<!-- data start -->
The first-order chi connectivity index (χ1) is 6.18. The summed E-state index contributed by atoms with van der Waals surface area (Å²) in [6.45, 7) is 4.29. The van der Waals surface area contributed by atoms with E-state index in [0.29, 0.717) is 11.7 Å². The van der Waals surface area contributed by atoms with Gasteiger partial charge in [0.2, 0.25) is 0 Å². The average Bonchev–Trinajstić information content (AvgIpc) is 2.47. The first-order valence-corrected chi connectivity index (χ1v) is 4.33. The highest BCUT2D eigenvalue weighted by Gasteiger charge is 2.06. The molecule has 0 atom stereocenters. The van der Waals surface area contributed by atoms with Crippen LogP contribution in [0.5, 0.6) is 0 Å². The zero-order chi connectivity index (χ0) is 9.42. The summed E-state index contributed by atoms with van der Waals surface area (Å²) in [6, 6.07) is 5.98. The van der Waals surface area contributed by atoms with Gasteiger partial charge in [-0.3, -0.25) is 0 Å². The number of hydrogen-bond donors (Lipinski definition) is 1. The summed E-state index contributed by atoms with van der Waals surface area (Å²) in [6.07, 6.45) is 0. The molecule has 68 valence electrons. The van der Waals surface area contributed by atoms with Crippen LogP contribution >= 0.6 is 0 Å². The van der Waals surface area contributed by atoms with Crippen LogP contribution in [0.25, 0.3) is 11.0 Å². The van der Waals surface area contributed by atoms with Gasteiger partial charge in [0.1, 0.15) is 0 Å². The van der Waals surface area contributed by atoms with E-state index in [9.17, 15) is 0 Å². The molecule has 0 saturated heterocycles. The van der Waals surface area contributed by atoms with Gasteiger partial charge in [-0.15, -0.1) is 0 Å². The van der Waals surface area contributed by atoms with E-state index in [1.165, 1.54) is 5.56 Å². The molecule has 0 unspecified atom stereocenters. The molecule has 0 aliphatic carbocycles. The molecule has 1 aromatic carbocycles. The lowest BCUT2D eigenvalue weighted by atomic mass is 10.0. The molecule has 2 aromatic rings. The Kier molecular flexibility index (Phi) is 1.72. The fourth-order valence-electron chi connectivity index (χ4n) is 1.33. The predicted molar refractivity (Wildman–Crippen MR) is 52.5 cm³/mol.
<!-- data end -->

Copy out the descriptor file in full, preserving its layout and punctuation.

The first-order chi connectivity index (χ1) is 6.18. The summed E-state index contributed by atoms with van der Waals surface area (Å²) in [6.45, 7) is 4.29. The van der Waals surface area contributed by atoms with E-state index in [0.29, 0.717) is 11.7 Å². The van der Waals surface area contributed by atoms with Gasteiger partial charge in [0.2, 0.25) is 0 Å². The average Bonchev–Trinajstić information content (AvgIpc) is 2.47. The first-order valence-corrected chi connectivity index (χ1v) is 4.33. The highest BCUT2D eigenvalue weighted by Gasteiger charge is 2.06. The molecule has 0 atom stereocenters. The van der Waals surface area contributed by atoms with Crippen LogP contribution in [0.5, 0.6) is 0 Å². The zero-order chi connectivity index (χ0) is 9.42. The summed E-state index contributed by atoms with van der Waals surface area (Å²) in [6, 6.07) is 5.98. The van der Waals surface area contributed by atoms with Gasteiger partial charge in [-0.3, -0.25) is 0 Å². The number of hydrogen-bond donors (Lipinski definition) is 1. The summed E-state index contributed by atoms with van der Waals surface area (Å²) in [6.07, 6.45) is 0. The molecule has 68 valence electrons. The van der Waals surface area contributed by atoms with Crippen LogP contribution >= 0.6 is 0 Å². The van der Waals surface area contributed by atoms with Crippen LogP contribution in [0.25, 0.3) is 11.0 Å². The van der Waals surface area contributed by atoms with Gasteiger partial charge in [0.1, 0.15) is 0 Å². The van der Waals surface area contributed by atoms with E-state index in [9.17, 15) is 0 Å². The molecule has 0 saturated heterocycles. The van der Waals surface area contributed by atoms with Gasteiger partial charge in [-0.15, -0.1) is 0 Å². The van der Waals surface area contributed by atoms with E-state index in [1.165, 1.54) is 5.56 Å². The molecule has 0 unspecified atom stereocenters. The molecule has 0 aliphatic carbocycles. The molecule has 1 aromatic carbocycles. The lowest BCUT2D eigenvalue weighted by atomic mass is 10.0. The molecule has 2 aromatic rings. The Kier molecular flexibility index (Phi) is 1.72. The fourth-order valence-electron chi connectivity index (χ4n) is 1.33. The predicted molar refractivity (Wildman–Crippen MR) is 52.5 cm³/mol.